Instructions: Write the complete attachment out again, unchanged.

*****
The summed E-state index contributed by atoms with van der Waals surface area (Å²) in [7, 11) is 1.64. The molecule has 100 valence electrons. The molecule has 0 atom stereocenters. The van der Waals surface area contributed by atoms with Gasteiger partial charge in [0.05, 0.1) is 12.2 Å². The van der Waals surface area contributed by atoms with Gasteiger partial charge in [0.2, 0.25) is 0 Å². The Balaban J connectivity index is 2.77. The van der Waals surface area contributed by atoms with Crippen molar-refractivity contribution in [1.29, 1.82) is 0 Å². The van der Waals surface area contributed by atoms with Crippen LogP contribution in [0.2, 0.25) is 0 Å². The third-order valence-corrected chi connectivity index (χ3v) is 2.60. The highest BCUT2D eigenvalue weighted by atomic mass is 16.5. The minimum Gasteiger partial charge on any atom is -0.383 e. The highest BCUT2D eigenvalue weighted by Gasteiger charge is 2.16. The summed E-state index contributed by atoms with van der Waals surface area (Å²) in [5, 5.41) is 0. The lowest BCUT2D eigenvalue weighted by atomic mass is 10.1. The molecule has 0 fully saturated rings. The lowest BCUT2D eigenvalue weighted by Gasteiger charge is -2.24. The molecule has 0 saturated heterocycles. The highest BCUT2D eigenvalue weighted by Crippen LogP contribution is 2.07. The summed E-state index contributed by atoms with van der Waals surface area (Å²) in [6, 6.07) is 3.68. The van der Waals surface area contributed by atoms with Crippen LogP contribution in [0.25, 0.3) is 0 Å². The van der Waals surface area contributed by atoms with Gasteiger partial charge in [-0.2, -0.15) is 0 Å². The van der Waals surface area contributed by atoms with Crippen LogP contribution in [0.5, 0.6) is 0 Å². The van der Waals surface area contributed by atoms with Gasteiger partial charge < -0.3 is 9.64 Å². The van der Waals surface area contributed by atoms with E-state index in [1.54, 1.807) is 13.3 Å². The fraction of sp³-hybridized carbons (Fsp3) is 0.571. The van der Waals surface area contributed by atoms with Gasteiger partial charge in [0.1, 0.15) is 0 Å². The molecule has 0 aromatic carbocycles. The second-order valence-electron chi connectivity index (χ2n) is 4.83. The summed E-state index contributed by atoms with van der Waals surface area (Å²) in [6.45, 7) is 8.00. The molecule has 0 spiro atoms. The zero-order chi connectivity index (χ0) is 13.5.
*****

The summed E-state index contributed by atoms with van der Waals surface area (Å²) in [7, 11) is 1.64. The molecule has 100 valence electrons. The molecule has 0 atom stereocenters. The van der Waals surface area contributed by atoms with Gasteiger partial charge in [0.05, 0.1) is 12.2 Å². The van der Waals surface area contributed by atoms with Gasteiger partial charge in [0.2, 0.25) is 0 Å². The Balaban J connectivity index is 2.77. The van der Waals surface area contributed by atoms with Crippen molar-refractivity contribution in [1.29, 1.82) is 0 Å². The van der Waals surface area contributed by atoms with Crippen LogP contribution in [0.2, 0.25) is 0 Å². The third-order valence-corrected chi connectivity index (χ3v) is 2.60. The highest BCUT2D eigenvalue weighted by atomic mass is 16.5. The minimum Gasteiger partial charge on any atom is -0.383 e. The highest BCUT2D eigenvalue weighted by Gasteiger charge is 2.16. The summed E-state index contributed by atoms with van der Waals surface area (Å²) in [5, 5.41) is 0. The lowest BCUT2D eigenvalue weighted by atomic mass is 10.1. The molecule has 0 fully saturated rings. The lowest BCUT2D eigenvalue weighted by Gasteiger charge is -2.24. The molecule has 0 saturated heterocycles. The highest BCUT2D eigenvalue weighted by Crippen LogP contribution is 2.07. The summed E-state index contributed by atoms with van der Waals surface area (Å²) in [6, 6.07) is 3.68. The van der Waals surface area contributed by atoms with Crippen LogP contribution in [0.25, 0.3) is 0 Å². The van der Waals surface area contributed by atoms with Gasteiger partial charge in [-0.2, -0.15) is 0 Å². The van der Waals surface area contributed by atoms with Crippen LogP contribution in [0.5, 0.6) is 0 Å². The van der Waals surface area contributed by atoms with Gasteiger partial charge < -0.3 is 9.64 Å². The van der Waals surface area contributed by atoms with E-state index in [1.54, 1.807) is 13.3 Å². The fraction of sp³-hybridized carbons (Fsp3) is 0.571. The van der Waals surface area contributed by atoms with Gasteiger partial charge in [0.1, 0.15) is 0 Å². The molecule has 0 aromatic carbocycles. The second-order valence-electron chi connectivity index (χ2n) is 4.83. The summed E-state index contributed by atoms with van der Waals surface area (Å²) in [6.45, 7) is 8.00. The molecule has 0 spiro atoms. The zero-order chi connectivity index (χ0) is 13.5.